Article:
DOMINO: HOTSHOTS #2 & MORE! [Mini-Reviews]

Conan The Barbarian #5 CoverCONAN THE BARBARIAN #5/ Script by JASON AARON / Art by MAHMUD ASRAR/ Colors by MATTHEW WILSON/ Letters by VC’S TRAVIS LANHAM/ Published by MARVEL COMICS

Review by MATT MORRISON

Trapped on a ship full of nothing but dead men and a cursed artifact, Conan fights against starvation, dehydration and the cursed abominations the artifact has created with its tainted touch.

Jason Aaron has composed a masterful blend of survival horror and supernatural thriller with this one-shot story. I’m hard pressed to think of any other story which does so fine a job of emulating the feel of both Robert E. Howard and H.P. Lovecraft. Certainly no other story I have read has seen Conan come so close to utter madness in the face of supernatural horror.

Mahmud Asrar’s art proves a perfect match for this dark, disturbing story. Matthew Wilson finishes the art with stark, muted colors as Conan’s lonesome journey continues, punctuating it with occasional flashes of color as Conan is reminded of what it is to be alive, be it by the vivid sunsets in the background as Conan takes a moment’s joy in steering the craft or the blood that flies as Conan battles yet another sea monster. If you’ve never given Conan the Barbarian a shot or understood the appeal, give this issue a try.  And if you are already a fan, by Crom, you will love this issue!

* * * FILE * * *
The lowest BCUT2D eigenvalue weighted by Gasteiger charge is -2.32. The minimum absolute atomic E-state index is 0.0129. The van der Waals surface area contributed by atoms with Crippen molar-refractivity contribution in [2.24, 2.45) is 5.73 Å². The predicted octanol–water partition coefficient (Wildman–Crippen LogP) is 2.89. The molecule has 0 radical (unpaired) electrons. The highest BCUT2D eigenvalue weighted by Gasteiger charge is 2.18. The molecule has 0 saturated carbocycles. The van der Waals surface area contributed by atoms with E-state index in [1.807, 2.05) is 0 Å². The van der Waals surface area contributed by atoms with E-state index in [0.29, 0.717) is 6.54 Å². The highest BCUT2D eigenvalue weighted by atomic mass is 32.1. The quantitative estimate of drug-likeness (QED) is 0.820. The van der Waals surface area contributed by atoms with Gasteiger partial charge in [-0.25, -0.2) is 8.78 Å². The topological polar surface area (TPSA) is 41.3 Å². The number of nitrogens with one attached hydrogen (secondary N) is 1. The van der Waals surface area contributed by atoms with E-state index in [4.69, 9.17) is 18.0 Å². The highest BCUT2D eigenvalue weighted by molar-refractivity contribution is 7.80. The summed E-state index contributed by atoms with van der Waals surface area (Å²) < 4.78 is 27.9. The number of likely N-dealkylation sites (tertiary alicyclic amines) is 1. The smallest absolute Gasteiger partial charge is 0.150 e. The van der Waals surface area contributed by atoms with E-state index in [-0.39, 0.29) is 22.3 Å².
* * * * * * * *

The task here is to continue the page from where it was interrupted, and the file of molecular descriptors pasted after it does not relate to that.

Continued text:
5-5

 

Domino Hotshots #2 CoverDOMINO: HOTSHOTS #2/ Script by GAIL SIMONE/ Art by DAVID BALDEON/ Colors by JIM CHARALAMPIDIS/ Letters by VC’S CLAYTON COWLES/ Published by MARVEL COMICS

Review by MATT MORRISON

Domino wasn’t sure about bringing in three untested mercenaries to join her Posse in the hunt for an Eternals artifact. Now she’s doubly unsure, with her associates poised to betray her and Deadpool having shown up to stop them all from continuing the search. Has Domino’s luck finally run out?

Gail Simone writing Deadpool should be all the reason anyone needs to buy this book. Beyond that, this issue is just as nuts as you can imagine a fight being when it involves Domino, Black Widow and four of Marvel Comics’ deadliest female mercenaries fighting Deadpool. Oh, did I mention Deadpool is in this issue? Because he is.

Seriously, this issue offers more of the amazing work that we saw in the all-too-brief Domino monthly series. David Baldeon continues to deliver detail-driven artwork with an astonishing sense of clarity and the colors by Jim Charalampidis are lively. This book looks as great as it reads.

Honestly, I don’t know what else I can say to drive home how great this book is. Except that it’s Gail Simone writing Deadpool. Did I mention that? Or the Grease tribute? Oh well – just buy it!

5-5

 

Dreaming #8 CoverTHE DREAMING #8/ Script by SIMON SPURRIER/ Art by ABIGAIL LARSON/ Colors by QUINTON WINTER/ Letters by SIMON BOWLAND/ Published by VERTIGO COMICS

Review by MATT MORRISON

Rose Walker continues to pour her heart out to the strange elfin man in a coma, who is in the same hospital as her injured daughter and dying mother. Little does she realize the man’s connection to her daughter’s new boyfriend and what recent events may mean for the rest of the world.